One of the most tired clichés in American political discourse is
‘ Think of the children’. The phrase is used by both major political parties and is used as rallying for everything. Strengthened child labor laws, the anti-abortion movement, mothers against violent video games, keeping schools open during the Covid-19 pandemic, you name it, it’s always about ‘the children’.
For as much as Americans
‘think of the children’ when discussing political programs, one would think that American politicians must, logically, enact policies that benefit the country’s children. But as is often the case in Washington, such moral principles are riddled with contradiction.
A recent study by the Center on Poverty and Social Policy at Columbia University makes clear that if thinking of the children means combating childhood poverty, Washington is failing miserably. According to the study, published on February 17, nearly four million children slipped into poverty last month after the expanded child tax credit (CTC), part of a temporary Covid-19 stimulus package, expired.
Those payments not hitting families’ bank accounts in January rose the poverty rate from 12.1% in December to 17% in January. It shows that the expanded CTC in the $1.9 trillion stimulus signed by President Joe Biden in March of last year was a lifeline for children and families, giving parents $250 per child aged between six and 17, and $300 for each child younger than six in monthly payments.
The program covered 36 million households and 61 million children, and its success was widely acknowledged. While it was set to be extended through Biden’s Build Back Better (BBB) bill, which includes a range of social and climate-related spending, Democratic Senator for West Virginia Joe Manchin bowed out at the last minute – though his state had been one of the greatest beneficiaries of the expanded CTC.
Publicly, Manchin shot down BBB out of inflation fears, as the country wrangles with historic price increases, and has said that he is willing to work with his Senate colleagues on restoring the CTC for lower-income limits and reimposed work requirements. Privately, Manchin reportedly told his colleagues that he believes parents are spending the extra cash on drugs – a claim that is not backed by any evidence.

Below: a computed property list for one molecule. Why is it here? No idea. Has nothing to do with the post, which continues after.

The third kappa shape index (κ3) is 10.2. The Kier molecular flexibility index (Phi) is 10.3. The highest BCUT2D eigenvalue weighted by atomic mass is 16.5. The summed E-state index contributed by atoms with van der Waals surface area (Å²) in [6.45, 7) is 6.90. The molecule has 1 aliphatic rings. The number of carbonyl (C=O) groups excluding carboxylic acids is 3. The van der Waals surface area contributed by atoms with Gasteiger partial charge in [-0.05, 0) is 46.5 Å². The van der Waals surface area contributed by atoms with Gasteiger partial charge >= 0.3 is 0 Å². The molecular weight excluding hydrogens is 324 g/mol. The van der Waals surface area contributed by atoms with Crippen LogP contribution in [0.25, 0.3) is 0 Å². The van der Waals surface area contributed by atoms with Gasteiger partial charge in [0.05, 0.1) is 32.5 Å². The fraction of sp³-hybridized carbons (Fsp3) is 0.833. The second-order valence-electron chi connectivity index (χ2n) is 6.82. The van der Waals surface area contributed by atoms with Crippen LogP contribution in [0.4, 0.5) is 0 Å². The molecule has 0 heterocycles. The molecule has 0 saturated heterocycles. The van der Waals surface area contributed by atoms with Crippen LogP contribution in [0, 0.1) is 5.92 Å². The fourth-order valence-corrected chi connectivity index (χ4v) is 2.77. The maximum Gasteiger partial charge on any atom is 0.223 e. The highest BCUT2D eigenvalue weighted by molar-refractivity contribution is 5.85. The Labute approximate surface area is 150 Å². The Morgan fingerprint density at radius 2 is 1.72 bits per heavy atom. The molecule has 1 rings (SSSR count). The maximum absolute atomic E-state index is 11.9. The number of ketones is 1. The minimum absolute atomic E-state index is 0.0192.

The latter position, by the man who is essentially the gatekeeper for all major legislation in Congress, reflects the contempt that the country’s elite feel for working-class families, including their children. In recent days, the US national media has been focusing on crime levels they claim are rising and the New York City Police Department was caught in a scandal after posting a (now-deleted) tweet about a huge crime bust, which was actually people stealing diapers, baby formula, and household goods.
While crime is not a good thing, obviously, the bigger problem that elite media is ignoring is that the current situation in America is so dire, the economy is so unequal, that the only way for people to survive is to break the law. People are not just deciding to spontaneously commit crime for the hell of it, but are being compelled into criminality by material conditions. This tells you that the laws and institutions in the country do nothing to help people get out of poverty.
Instead of trying to solve the antecedent problems of crime, e.g., endemic poverty, there’s now a massive campaign to delegitimize social safety nets by tying them to culture-war politics. And while that’s somewhat reasonable, because there is an overlap between the people who are calling for increased social services for the working class and those who are in favor of social justice, it’s clearly designed to promote policies that just don’t work.
For example, this campaign is trying to blame the effort to reshape police forces into actual public safety organizations (‘defund the police’) for the rise in crime. They want to double down on ‘supporting’ the police, expanding prosecutorial power and, inevitably, filling prisons. The problem is that if filling prisons meant more safety, the US would already be the safest country in the world since it has the largest prison population, but it isn’t.
This is both a justification for ongoing human rights abuses, which any objective observer can see the country’s inequality as, and the prelude to even more brutal human rights abuses if Congress decides to enact legislation to expand incarceration in response to the social unrest brought on by its policies.
To be clear, inequality in America is a policy choice. There are things that could be done to solve it – and Congress is specifically choosing not to do those things and instead opting for a Band-Aid that will inevitably break apart even more families. For example, why not cut back some of the proposed $770 billion defense budget? If politicians really want to
‘think of the children’ then they had better address childhood poverty.
The statements, views and opinions expressed in this column are solely those of the author and do not necessarily represent those of RT.
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